On the other hand, Guerrero can make the same peak-performance case that Helton can—he was straight scary from 1998 through his MVP campaign in 2004—but the former Expos-Angels-Rangers-Orioles outfielder (and later, designated hitter) also can stake a pretty good claim that he maintained his output at near-elite levels for longer. Guerrero, though, while blessed with an all-time armwasn't quite up to the same par on defense among outfielders as Helton was at first base, particularly in his later seasons. 

So who gets in? Just Guerrero? Just Helton? Both? Neither?

On paper, while both would appear to have the rate stats to get in, they also come up a little shy if going by some of the more traditional milestone measures (i.e., 500 home runs or 3,000 hits), which certainly won't help their chances.

As for the "smell test"—that immediate gut reaction to the "Is he a Hall of Famer?" question—Guerrero seems to stand out a little more, possibly due to his MVP résumé with six top-10 finishes, including the trophy in 2004 with the Angels, compared to Helton, who made the top 10 only thrice and never finished better than fifth.

Says here that Guerrero eventually should get into the Hall of Fame because he was as dominant a player as Helton was—or just about anyone else in the past 25 years, for that matter—during his peak seasons, and he did it for a longer period of time.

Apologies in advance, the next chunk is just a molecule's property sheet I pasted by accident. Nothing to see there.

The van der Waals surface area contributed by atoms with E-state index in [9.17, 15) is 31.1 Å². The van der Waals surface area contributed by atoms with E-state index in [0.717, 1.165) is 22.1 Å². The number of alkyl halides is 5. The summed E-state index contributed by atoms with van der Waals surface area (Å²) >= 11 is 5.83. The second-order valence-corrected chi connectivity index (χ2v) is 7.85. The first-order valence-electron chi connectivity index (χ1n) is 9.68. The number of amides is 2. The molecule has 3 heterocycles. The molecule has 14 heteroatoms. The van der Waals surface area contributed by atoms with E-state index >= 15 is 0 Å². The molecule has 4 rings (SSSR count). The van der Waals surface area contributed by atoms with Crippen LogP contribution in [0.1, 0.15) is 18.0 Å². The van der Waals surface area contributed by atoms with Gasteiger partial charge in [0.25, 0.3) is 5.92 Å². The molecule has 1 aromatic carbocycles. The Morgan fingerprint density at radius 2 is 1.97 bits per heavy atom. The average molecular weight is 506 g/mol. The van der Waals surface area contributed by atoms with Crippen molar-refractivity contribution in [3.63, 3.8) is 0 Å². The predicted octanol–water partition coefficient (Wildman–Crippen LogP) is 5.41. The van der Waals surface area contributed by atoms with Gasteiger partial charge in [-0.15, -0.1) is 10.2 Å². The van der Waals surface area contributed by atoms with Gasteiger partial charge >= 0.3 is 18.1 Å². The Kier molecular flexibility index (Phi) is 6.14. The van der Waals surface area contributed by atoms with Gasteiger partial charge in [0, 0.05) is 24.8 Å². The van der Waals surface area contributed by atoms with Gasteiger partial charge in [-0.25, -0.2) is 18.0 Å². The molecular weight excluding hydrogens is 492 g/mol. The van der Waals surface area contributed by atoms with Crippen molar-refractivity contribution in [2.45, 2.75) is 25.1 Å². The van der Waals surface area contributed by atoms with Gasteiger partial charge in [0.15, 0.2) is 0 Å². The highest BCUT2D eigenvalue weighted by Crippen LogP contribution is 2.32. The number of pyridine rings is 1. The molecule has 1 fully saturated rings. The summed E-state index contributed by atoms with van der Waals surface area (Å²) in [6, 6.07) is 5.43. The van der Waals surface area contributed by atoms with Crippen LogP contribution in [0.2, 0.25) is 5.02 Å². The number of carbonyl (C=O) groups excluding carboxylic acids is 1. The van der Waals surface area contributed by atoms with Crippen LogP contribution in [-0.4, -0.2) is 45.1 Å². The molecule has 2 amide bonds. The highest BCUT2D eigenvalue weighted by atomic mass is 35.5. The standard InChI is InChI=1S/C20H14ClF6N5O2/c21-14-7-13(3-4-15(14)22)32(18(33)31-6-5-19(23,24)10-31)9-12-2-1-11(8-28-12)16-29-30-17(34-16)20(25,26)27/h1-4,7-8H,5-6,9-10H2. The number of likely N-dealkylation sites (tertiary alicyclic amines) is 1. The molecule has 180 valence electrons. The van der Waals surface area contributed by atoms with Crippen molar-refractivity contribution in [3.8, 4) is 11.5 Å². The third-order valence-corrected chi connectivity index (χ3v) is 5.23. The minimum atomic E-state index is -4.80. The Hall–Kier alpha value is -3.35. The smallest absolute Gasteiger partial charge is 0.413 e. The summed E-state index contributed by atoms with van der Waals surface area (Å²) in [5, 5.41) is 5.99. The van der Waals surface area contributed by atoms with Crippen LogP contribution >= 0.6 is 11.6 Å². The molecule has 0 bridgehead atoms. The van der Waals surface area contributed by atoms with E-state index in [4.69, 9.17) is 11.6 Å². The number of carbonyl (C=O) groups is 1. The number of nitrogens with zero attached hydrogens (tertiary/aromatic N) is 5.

Helton likely misses out because his quick power decline as a first baseman really hurts—after hitting 32 homers as a 30-year-old all the way back in 2004, he never again managed to hit more than 20 homers in a season—as do his non-Coors numbers, which are good but not exactly HOF-caliber for the offense-inflated era in which he played his prime.

In the end, it's hard to see either guy getting in on their first few times on the ballot, especially given that voters are restricted to naming a maximum of 10 players per year, and there's currently a serious backlog of former superstars awaiting enshrinement.

There's the group linked to performance-enhancing drugs, which includes Barry Bonds, Roger Clemens, Mark McGwire, Sammy Sosa and Rafael Palmeiro, all of whom are likely to remain on the outside of Cooperstown and looking in due to their PED ties (at least for now). They're all also likely to continue getting the requisite five percent to remain on the ballot and clog up voting space.

There are also a handful of Hall of Fame-caliber players who recently came into the voting picture, like Mike Piazza, Curt Schilling, Jeff Bagwell, Tim Raines and Edgar Martinez. And that's to say nothing of the soon-to-be-added candidates who are surefire, no-questions-asked first-balloters like Ken Griffey Jr., Greg Maddux, Randy Johnson, Pedro Martinez and Tom Glavine. Hey, even Jeff Kent and Mike Mussina are getting thrown into the pot next time around.

That doesn't mean, though, that Guerrero and Helton, two candidates who deserve heavy consideration, won't eventually make it in. It just means that, in reality, they're going to have to wait—for quite a while.